It isn't the first time and may not be the last that popular Christian preacher David Jeremiah quotes a New Ager. But this incident has a mysterious twist. In the 11/19/07 Turning Point commentary, Jeremiah quotes the late New Ager M. Scott Peck. Jeremiah, whose radio program is played on countless Christian radio stations, has a record of quoting mystics and New Age proponents (see timeline below). In his book Life Wide Open (2003, 2005), Jeremiah said that the book was a road map to a more passionate life. Listing what he called a handful of people who had learned the secret of a passionate life, Jeremiah included New Agers, a Buddhist sympathizer, Rick Warren, and mystics. While a report came out on this two years ago, to our knowledge Jeremiah has never publicly commented about that book's content. On the contrary, he continues to promote the book (see examples: 1, 2). In addition, he has defended the spirituality of New Age proponent Ken Blanchard and continually promotes emerging church leader Erwin McManus.

Perhaps one could say, in Jeremiah's defense, that he isn't aware of what the New Age is, let alone M. Scott Peck. But in Jeremiah's 1995 book, Invasion of Other Gods (an excellent expose' of the New Age movement), Jeremiah identifies not only the New Age movement but Peck as part of the New Age. He says:

Someone may proclaim to be a Christian and yet embrace an incompatible non-Christian pluralism, like M. Scott Peck, author of the bestselling book The Road Less Traveled, who frequently uses Christian terminology and considers himself a convert to Christianity and yet who inconsistently proclaims in the sequel, Further Along the Road Less Traveled: "God, unlike some organized religions, does not discriminate. As long as you reach out to Her, She will go the better part of the way to meet you. There are an infinite number of roads to reach God." (p. 18)

This is astounding! David Jeremiah called Peck for what he was 12 years ago, and yet today, he quotes him, not in a critical manner but a favorable one (see more on the spirituality of M. Scott Peck). He warned us about Peck's spirituality in 1995, and in 2007 he quotes him, giving no warning at all. How could this be? What happened?

In Peck's book, Further Along the Road Less Traveled, he said: "If the New Age can reform society rather than just adversely challenge it then it can be extremely holy and desperately needed." Does David Jeremiah realize he is helping to fulfill Peck's dream of a New Age society by consistently quoting these New Age and emerging evangelists? We beseech him to have his own turning point and once again begin to warn about the New Age. It would have to include a warning about Erwin McManus (now a favorite of Jeremiah's) who said it is his goal to destroy Christianity and who said mysticism is at the core of his own spirituality (through his book, The Barbarian Way).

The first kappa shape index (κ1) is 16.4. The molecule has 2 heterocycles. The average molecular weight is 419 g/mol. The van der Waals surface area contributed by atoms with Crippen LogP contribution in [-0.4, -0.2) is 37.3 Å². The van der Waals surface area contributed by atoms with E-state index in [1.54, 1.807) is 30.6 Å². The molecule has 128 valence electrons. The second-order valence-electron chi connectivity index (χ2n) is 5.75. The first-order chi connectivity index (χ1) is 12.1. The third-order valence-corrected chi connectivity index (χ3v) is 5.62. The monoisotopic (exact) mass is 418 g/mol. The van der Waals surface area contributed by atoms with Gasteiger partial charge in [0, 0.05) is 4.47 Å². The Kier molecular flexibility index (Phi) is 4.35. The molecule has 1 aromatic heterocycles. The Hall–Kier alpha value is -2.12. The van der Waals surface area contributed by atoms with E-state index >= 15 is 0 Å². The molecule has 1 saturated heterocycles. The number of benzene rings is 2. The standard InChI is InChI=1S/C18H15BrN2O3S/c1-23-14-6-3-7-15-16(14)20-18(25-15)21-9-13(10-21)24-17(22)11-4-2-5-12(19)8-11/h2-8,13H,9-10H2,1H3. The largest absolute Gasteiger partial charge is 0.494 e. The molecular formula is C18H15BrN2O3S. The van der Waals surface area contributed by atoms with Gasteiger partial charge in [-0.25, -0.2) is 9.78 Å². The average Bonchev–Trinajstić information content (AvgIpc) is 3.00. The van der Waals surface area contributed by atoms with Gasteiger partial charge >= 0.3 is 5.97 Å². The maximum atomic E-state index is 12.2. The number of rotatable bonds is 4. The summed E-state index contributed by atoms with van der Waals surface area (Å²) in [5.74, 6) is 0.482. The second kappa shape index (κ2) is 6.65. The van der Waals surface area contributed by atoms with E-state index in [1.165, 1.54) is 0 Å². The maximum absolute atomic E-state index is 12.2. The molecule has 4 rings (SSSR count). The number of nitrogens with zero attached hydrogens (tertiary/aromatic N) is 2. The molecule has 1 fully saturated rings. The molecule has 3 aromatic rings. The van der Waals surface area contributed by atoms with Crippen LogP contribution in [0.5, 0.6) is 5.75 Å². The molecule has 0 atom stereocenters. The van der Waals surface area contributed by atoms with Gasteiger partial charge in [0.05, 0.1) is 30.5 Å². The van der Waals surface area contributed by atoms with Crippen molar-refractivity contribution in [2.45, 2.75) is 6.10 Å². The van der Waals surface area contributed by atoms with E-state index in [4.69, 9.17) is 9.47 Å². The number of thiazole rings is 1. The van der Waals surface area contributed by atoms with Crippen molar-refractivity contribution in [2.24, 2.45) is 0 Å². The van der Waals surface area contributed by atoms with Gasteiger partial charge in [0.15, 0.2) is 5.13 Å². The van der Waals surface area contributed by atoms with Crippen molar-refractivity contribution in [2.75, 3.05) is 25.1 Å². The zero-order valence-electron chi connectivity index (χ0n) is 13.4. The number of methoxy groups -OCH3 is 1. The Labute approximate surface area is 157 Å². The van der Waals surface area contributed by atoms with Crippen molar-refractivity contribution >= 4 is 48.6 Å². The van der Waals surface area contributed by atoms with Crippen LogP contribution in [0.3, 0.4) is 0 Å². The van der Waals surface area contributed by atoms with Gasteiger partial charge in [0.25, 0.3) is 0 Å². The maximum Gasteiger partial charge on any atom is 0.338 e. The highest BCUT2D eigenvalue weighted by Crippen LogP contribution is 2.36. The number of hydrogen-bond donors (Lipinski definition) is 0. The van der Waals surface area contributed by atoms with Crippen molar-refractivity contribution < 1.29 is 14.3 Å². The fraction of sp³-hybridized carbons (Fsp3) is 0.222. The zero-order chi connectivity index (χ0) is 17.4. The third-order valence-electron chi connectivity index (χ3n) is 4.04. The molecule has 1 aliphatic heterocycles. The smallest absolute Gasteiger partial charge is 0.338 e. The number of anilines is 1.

"I have said that the ultimate goal of spiritual growth is for the individual to become as one with God ... It is for the individual to become totally, wholly God." M. Scott Peck, The Road Less Traveled

Time Line of Jeremiah's Walk Towards Contemplative Spirituality

2001 - Quotes Henri Nouwen in church services

2002 - Endorses back cover of Erwin McManus' book, Seizing Your Divine Moment

2003, 2005 - In his book, Life Wide Open, Jeremiah favorably quotes the following New Agers, Buddhists and contemplatives,( i.e. mystics):
Sue Monk Kidd
Peter Senge (Buddhist)
Jim Collins
Calvin Miller
Erwin McManus
St. John of the Cross
Brother Lawrence
David Seamands
Eugene Peterson
Rick Warren

2003 - David Jeremiah's church, Shadow Mountain, encourages their men to become involved with contemplative spirituality. Currently, Pastor John Gillette of Shadow Mountain encourages the use of Richard Foster's book, Celebration of Discipline.

2005 - Signs on with Ken Blanchard and Laurie Beth Jones in the Lead Like Jesus conference.
See more.

2006 - David Jeremiah's New Book, Captured by Grace Discusses Henri Nouwen and includes endorsement by Ken Blanchard

November 2006 - David Jeremiah Quotes Erwin McManus in Sermon

Throughout 2007 - Jeremiah continues to promote Life Wide Open

November 2007 - David Jeremiah quotes New Ager M. Scott Peck on Turning Point, after identifying him as part of the New Age movement in 1995 in his book, Invasion of Other Gods. Click here for links to the above timeline names.

For further research.

 

 

Will Prairie Bible Institute Ignore Contemplative Problem?

In August 2007, Lighthouse Trails wrote a College Alert about Alberta, Canada's Prairie Bible Institute. The article documented numerous scenarios at Prairie that show the college is being influenced by contemplative spirituality. However, in the most recent issue of Servant (Prairie's magazine), Prairie president Jon Ohlhauser discussed Lighthouse Trails' article (not mentioning LT directly).1 Ohlhauser stated:

Unfortunately, the problem with Christians acting out of mistaken perceptions still exists as a significant stumbling block in the Body of Christ today.... This past summer we received notice that a Christian organization had come to the erroneous conclusion that Prairie had departed from our solid, historic commitment to the Lordship of Jesus Christ and the authority of his Word.